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Cycles Of Chromosome Instability Are Associated With A Fragile Site And Are Increased By Defects In DNA Replication And Checkpoint Controls In Yeast.

A. Admire, L. Shanks, Nicole M Danzl, M. Wang, U. Weier, W. Stevens, E. Hunt, T. Weinert
Published 2006 · Medicine, Biology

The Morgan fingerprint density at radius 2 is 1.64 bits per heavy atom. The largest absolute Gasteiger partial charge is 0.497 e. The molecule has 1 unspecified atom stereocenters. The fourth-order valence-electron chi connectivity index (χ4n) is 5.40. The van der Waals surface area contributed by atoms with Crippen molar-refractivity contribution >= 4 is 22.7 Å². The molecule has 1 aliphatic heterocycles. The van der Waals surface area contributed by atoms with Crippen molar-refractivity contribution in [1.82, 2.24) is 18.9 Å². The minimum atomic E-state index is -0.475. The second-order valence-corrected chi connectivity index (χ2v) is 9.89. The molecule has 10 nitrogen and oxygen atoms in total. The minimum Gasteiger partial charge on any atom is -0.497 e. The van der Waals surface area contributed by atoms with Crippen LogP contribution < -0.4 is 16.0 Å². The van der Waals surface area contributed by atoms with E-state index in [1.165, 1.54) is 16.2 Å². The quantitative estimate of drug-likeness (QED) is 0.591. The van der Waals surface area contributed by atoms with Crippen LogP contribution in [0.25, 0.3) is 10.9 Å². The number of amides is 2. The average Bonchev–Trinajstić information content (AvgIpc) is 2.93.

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We report here that a normal budding yeast chromosome (ChrVII) can undergo remarkable cycles of chromosome instability. The events associated with cycles of instability caused a distinctive "sectoring" of colonies on selective agar plates. We found that instability initiated at any of several sites on ChrVII, and was sharply increased by the disruption of DNA replication or by defects in checkpoint controls. We studied in detail the cycles of instability associated with one particular chromosomal site (the "403 site"). This site contained multiple tRNA genes known to stall replication forks, and when deleted, the overall frequency of sectoring was reduced. Instability of the 403 site involved multiple nonallelic recombination events that led to the formation of a monocentric translocation. This translocation remained unstable, frequently undergoing either loss or recombination events linked to the translocation junction. These results suggest a model in which instability initiates at specific chromosomal sites that stall replication forks. Forks not stabilized by checkpoint proteins break and undergo multiple rounds of nonallelic recombination to form translocations. Some translocations remain unstable because they join two "incompatible" chromosomal regions. Cycles of instability of this normal yeast chromosome may be relevant to chromosome instability of mammalian fragile sites and of chromosomes in cancer cells.
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